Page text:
Before I make a Top Ten List of my favourite 'Classics', you have to realise that my acquaintance with said Classics is a relatively new thing. I did take a Classic Literature course at university in which we read such books as James Joyce's Ulysses (I never finished it), D.H. Lawrence's Women in Love (I don't think I finished it), Henry James' Portrait of a Lady (I don't think I finished it), etc. I think you see a theme here. In High school, we took Wuthering Heights and in my French Literature class, we looked at books by Moliere (The Misanthrope) and Gustave Flaubert (Madame Bovary) and I generally didn't enjoy the experiences. I do remember back in Grade 9 or 10 reading Charles Dickens Pickwick Papers (written in 1836) and enjoying very much. So there was at least on success in my experiences.
Now also having said the above, I have enjoyed many movies based on the classics; Franco Zeffirelli's Romeo and Juliet (of course, it starred Olivia Hussey), the musical Oliver based on Dickens' Oliver Twist and others. So I will readily admit, I'm not adverse to a good movie adaptation of a classic.
Now since I've been married to Jo, my film and other experiences related to the Classics has increased exponentially (a lot). I've enjoyed many of the PBS classic series that were adapted from Classic novels, such as the Jane Austen series, Poldark, The Ladies' Paradise, etc. We've also talked about her favourites. I've sat with her in our den as she's listened to radio adaptations of other books, such as Daniel Deronda. It's made me more interested in taking out some of the books and giving them a try and I think, over the past 3 or 4 years, my Classic experience has been pretty good and overall, I've enjoyed it very much.
I think my first attempt was when Jo and I watched The Jane Austen Book Club. In the movie, one of the lady's from the book club is challenged by her boyfriend; he will read Pride and Prejudice if she attempts his favourite SciFi novel, The Left Hand of Darkness by Ursula LeGuin. Well, since that is one of my favourite SciFi novels and since Jo loves the books of Jane Austen, I challenged her. I did indeed finish Pride and Prejudice (and I see that in my Goodreads scoring, I gave it a three star rating. To be fair, it was my first attempt in many years and I think if I read it again now, I would rate it much higher). Like the movie, Jo did not attempt The Left Hand of Darkness.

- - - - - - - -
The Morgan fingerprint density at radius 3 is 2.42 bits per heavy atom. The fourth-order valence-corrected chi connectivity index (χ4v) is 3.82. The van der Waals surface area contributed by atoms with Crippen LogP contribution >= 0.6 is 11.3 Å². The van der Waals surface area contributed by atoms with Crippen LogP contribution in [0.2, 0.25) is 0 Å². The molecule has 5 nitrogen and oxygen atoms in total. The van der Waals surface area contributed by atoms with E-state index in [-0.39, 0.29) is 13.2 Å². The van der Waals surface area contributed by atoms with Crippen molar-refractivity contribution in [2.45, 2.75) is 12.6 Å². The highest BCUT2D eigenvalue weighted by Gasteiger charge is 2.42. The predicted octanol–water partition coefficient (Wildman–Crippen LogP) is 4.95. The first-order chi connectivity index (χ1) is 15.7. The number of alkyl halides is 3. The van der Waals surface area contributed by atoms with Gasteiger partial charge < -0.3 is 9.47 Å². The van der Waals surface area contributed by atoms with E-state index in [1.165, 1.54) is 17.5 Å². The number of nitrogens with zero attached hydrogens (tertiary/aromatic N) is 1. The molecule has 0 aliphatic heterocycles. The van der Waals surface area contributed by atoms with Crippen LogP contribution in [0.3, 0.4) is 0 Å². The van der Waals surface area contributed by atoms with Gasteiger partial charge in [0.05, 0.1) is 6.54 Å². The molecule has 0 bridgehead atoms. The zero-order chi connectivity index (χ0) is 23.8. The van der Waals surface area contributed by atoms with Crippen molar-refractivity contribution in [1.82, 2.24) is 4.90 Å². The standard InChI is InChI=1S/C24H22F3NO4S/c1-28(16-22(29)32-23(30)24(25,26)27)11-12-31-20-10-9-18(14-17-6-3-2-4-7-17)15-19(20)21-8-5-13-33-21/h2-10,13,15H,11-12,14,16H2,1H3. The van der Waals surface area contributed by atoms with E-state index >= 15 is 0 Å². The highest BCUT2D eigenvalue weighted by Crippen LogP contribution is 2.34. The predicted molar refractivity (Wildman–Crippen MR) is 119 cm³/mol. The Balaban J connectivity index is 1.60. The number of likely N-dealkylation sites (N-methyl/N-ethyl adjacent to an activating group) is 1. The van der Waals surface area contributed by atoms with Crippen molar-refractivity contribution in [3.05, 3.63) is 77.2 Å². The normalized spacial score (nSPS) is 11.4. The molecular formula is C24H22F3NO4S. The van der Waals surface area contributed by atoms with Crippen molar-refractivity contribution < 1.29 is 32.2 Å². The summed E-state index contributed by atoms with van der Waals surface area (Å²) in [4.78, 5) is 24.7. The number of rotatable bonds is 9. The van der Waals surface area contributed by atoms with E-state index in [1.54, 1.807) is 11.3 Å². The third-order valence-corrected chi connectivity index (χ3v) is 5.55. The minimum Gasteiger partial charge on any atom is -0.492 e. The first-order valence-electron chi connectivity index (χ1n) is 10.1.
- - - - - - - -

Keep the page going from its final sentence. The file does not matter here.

But all of the above factors, plus my various reading challenges in Goodreads did make me more interested in exploring the Classic genre. For the past 3 or 4 years, I've done so and it's been a pleasant experience. Before I get into a top ten list, what do I mean when I say a Classic? Firstly, if it was published before 1900, it's a classic; it might be crap, but it's a classic, just for its age. Secondly, I tend to look at a number of authors and books, especially those that were included in my English course, even if published in the early 1900's as classics. Authors like D.H. Lawrence, E.M. Forster, Somerset Maugham, etc.
Maybe my current Top Ten List might give you some ideas. Recognise that this is a Top Ten List based on probably reading 12 - 15 'Classics' over the past few years. But it's a start.
So there is my current Top Ten. I'm sure it will be adjusted as I explore the Classics more. I promised myself to read at least 4 this year. I'm currently enjoying Vanity Fair (1848) by William Thackeray and hope to read one more (my fourth) by December. I'm leaning toward one of Far from the Madding Crowd (1874) by Thomas Hardy, Can You Forgive Her (1865) by William Trollope or The Last of the Mohicans (1826) by James Fenimore Cooper. Of course, I do also have a few modern Classics on my list for my Fiction challenge, including After Leaving Mr. MacKenzie by Jean Rhys, Rebecca by Daphne du Maurier, Brideshead Revisited by Evelyn Waugh and Mrs. Dalloway by Virginia Woolf. So I hope to continue my enjoyable journey down these paths, along with my normal mystery and SciFi reading.